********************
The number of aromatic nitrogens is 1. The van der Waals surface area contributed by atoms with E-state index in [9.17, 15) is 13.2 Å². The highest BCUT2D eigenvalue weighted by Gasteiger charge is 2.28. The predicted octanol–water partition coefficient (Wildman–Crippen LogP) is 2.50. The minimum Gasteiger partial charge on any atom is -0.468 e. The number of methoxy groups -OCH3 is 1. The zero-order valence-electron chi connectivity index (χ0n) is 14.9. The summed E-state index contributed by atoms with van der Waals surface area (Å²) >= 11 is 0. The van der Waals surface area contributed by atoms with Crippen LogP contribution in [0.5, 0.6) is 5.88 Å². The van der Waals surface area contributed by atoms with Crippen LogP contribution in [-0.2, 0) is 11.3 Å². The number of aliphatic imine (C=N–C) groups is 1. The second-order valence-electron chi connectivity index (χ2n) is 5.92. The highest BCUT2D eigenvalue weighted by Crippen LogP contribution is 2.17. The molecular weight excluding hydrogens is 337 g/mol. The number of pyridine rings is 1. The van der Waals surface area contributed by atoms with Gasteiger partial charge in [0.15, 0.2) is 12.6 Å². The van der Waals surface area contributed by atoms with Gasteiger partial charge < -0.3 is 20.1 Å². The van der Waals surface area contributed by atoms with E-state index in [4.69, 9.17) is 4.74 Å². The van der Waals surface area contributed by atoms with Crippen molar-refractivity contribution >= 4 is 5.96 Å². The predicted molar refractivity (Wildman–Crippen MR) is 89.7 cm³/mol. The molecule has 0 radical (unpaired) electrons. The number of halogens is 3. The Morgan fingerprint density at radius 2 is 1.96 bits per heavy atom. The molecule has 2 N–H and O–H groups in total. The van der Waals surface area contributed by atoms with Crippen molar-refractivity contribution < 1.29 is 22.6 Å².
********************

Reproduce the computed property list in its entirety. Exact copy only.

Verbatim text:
The number of aromatic nitrogens is 1. The van der Waals surface area contributed by atoms with E-state index in [9.17, 15) is 13.2 Å². The highest BCUT2D eigenvalue weighted by Gasteiger charge is 2.28. The predicted octanol–water partition coefficient (Wildman–Crippen LogP) is 2.50. The minimum Gasteiger partial charge on any atom is -0.468 e. The number of methoxy groups -OCH3 is 1. The zero-order valence-electron chi connectivity index (χ0n) is 14.9. The summed E-state index contributed by atoms with van der Waals surface area (Å²) >= 11 is 0. The van der Waals surface area contributed by atoms with Crippen LogP contribution in [0.5, 0.6) is 5.88 Å². The van der Waals surface area contributed by atoms with Crippen LogP contribution in [-0.2, 0) is 11.3 Å². The number of aliphatic imine (C=N–C) groups is 1. The second-order valence-electron chi connectivity index (χ2n) is 5.92. The highest BCUT2D eigenvalue weighted by Crippen LogP contribution is 2.17. The molecular weight excluding hydrogens is 337 g/mol. The number of pyridine rings is 1. The van der Waals surface area contributed by atoms with Gasteiger partial charge in [0.15, 0.2) is 12.6 Å². The van der Waals surface area contributed by atoms with Gasteiger partial charge < -0.3 is 20.1 Å². The van der Waals surface area contributed by atoms with E-state index in [4.69, 9.17) is 4.74 Å². The van der Waals surface area contributed by atoms with Crippen molar-refractivity contribution >= 4 is 5.96 Å². The predicted molar refractivity (Wildman–Crippen MR) is 89.7 cm³/mol. The molecule has 0 radical (unpaired) electrons. The number of halogens is 3. The Morgan fingerprint density at radius 2 is 1.96 bits per heavy atom. The molecule has 2 N–H and O–H groups in total. The van der Waals surface area contributed by atoms with Crippen molar-refractivity contribution < 1.29 is 22.6 Å².